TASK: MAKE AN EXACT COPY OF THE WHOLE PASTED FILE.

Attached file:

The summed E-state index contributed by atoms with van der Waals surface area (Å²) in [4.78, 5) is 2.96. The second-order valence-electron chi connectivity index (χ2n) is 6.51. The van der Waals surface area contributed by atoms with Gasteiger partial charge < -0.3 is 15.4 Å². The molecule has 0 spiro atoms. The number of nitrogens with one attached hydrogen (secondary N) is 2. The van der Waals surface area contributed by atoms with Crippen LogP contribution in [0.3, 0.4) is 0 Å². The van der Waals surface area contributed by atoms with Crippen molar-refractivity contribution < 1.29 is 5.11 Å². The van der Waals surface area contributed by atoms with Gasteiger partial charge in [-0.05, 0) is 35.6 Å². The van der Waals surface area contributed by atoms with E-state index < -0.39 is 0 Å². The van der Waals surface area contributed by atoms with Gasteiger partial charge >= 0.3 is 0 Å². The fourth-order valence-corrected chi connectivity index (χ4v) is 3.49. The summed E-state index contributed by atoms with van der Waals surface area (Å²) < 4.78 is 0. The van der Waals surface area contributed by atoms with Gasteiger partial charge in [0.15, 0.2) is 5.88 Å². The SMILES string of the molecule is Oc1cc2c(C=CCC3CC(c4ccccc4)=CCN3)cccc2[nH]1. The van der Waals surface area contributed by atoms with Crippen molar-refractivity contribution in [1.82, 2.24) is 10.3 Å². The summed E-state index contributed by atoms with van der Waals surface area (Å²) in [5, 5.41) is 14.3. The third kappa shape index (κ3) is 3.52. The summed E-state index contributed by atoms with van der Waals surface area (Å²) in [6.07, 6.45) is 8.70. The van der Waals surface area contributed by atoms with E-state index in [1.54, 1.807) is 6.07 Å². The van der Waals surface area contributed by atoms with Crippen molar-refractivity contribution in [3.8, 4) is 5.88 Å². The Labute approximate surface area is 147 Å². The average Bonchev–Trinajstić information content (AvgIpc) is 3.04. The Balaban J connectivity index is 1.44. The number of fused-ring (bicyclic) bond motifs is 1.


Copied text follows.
The summed E-state index contributed by atoms with van der Waals surface area (Å²) in [4.78, 5) is 2.96. The second-order valence-electron chi connectivity index (χ2n) is 6.51. The van der Waals surface area contributed by atoms with Gasteiger partial charge < -0.3 is 15.4 Å². The molecule has 0 spiro atoms. The number of nitrogens with one attached hydrogen (secondary N) is 2. The van der Waals surface area contributed by atoms with Crippen LogP contribution in [0.3, 0.4) is 0 Å². The van der Waals surface area contributed by atoms with Crippen molar-refractivity contribution < 1.29 is 5.11 Å². The van der Waals surface area contributed by atoms with Gasteiger partial charge in [-0.05, 0) is 35.6 Å². The van der Waals surface area contributed by atoms with E-state index < -0.39 is 0 Å². The van der Waals surface area contributed by atoms with Gasteiger partial charge >= 0.3 is 0 Å². The fourth-order valence-corrected chi connectivity index (χ4v) is 3.49. The summed E-state index contributed by atoms with van der Waals surface area (Å²) < 4.78 is 0. The van der Waals surface area contributed by atoms with Gasteiger partial charge in [0.15, 0.2) is 5.88 Å². The SMILES string of the molecule is Oc1cc2c(C=CCC3CC(c4ccccc4)=CCN3)cccc2[nH]1. The van der Waals surface area contributed by atoms with Crippen molar-refractivity contribution in [1.82, 2.24) is 10.3 Å². The summed E-state index contributed by atoms with van der Waals surface area (Å²) in [5, 5.41) is 14.3. The third kappa shape index (κ3) is 3.52. The summed E-state index contributed by atoms with van der Waals surface area (Å²) in [6.07, 6.45) is 8.70. The van der Waals surface area contributed by atoms with E-state index in [1.54, 1.807) is 6.07 Å². The van der Waals surface area contributed by atoms with Crippen molar-refractivity contribution in [3.8, 4) is 5.88 Å². The Labute approximate surface area is 147 Å². The average Bonchev–Trinajstić information content (AvgIpc) is 3.04. The Balaban J connectivity index is 1.44. The number of fused-ring (bicyclic) bond motifs is 1.